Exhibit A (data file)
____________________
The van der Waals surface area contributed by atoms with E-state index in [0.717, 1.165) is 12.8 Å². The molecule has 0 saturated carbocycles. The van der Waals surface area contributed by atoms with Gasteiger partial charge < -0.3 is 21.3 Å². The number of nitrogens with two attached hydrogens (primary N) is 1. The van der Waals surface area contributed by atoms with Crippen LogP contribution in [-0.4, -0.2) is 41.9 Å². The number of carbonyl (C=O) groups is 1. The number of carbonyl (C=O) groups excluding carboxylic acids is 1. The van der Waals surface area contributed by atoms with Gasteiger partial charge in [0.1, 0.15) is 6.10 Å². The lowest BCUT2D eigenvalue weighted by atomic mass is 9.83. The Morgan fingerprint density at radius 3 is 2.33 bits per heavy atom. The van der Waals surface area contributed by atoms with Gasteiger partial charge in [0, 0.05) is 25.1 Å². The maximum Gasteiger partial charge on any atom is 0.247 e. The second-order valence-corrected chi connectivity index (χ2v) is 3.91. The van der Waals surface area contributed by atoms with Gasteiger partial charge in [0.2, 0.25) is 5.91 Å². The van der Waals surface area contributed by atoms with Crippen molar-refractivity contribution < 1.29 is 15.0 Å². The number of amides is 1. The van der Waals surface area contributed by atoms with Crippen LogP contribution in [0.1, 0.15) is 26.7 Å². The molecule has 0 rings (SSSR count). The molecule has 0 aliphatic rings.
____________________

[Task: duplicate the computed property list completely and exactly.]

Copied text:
The van der Waals surface area contributed by atoms with E-state index in [0.717, 1.165) is 12.8 Å². The molecule has 0 saturated carbocycles. The van der Waals surface area contributed by atoms with Gasteiger partial charge < -0.3 is 21.3 Å². The number of nitrogens with two attached hydrogens (primary N) is 1. The van der Waals surface area contributed by atoms with Crippen LogP contribution in [-0.4, -0.2) is 41.9 Å². The number of carbonyl (C=O) groups is 1. The number of carbonyl (C=O) groups excluding carboxylic acids is 1. The van der Waals surface area contributed by atoms with Gasteiger partial charge in [0.1, 0.15) is 6.10 Å². The lowest BCUT2D eigenvalue weighted by atomic mass is 9.83. The Morgan fingerprint density at radius 3 is 2.33 bits per heavy atom. The van der Waals surface area contributed by atoms with Gasteiger partial charge in [0, 0.05) is 25.1 Å². The maximum Gasteiger partial charge on any atom is 0.247 e. The second-order valence-corrected chi connectivity index (χ2v) is 3.91. The van der Waals surface area contributed by atoms with Gasteiger partial charge in [0.2, 0.25) is 5.91 Å². The van der Waals surface area contributed by atoms with Crippen molar-refractivity contribution < 1.29 is 15.0 Å². The number of amides is 1. The van der Waals surface area contributed by atoms with Crippen LogP contribution in [0.1, 0.15) is 26.7 Å². The molecule has 0 rings (SSSR count). The molecule has 0 aliphatic rings.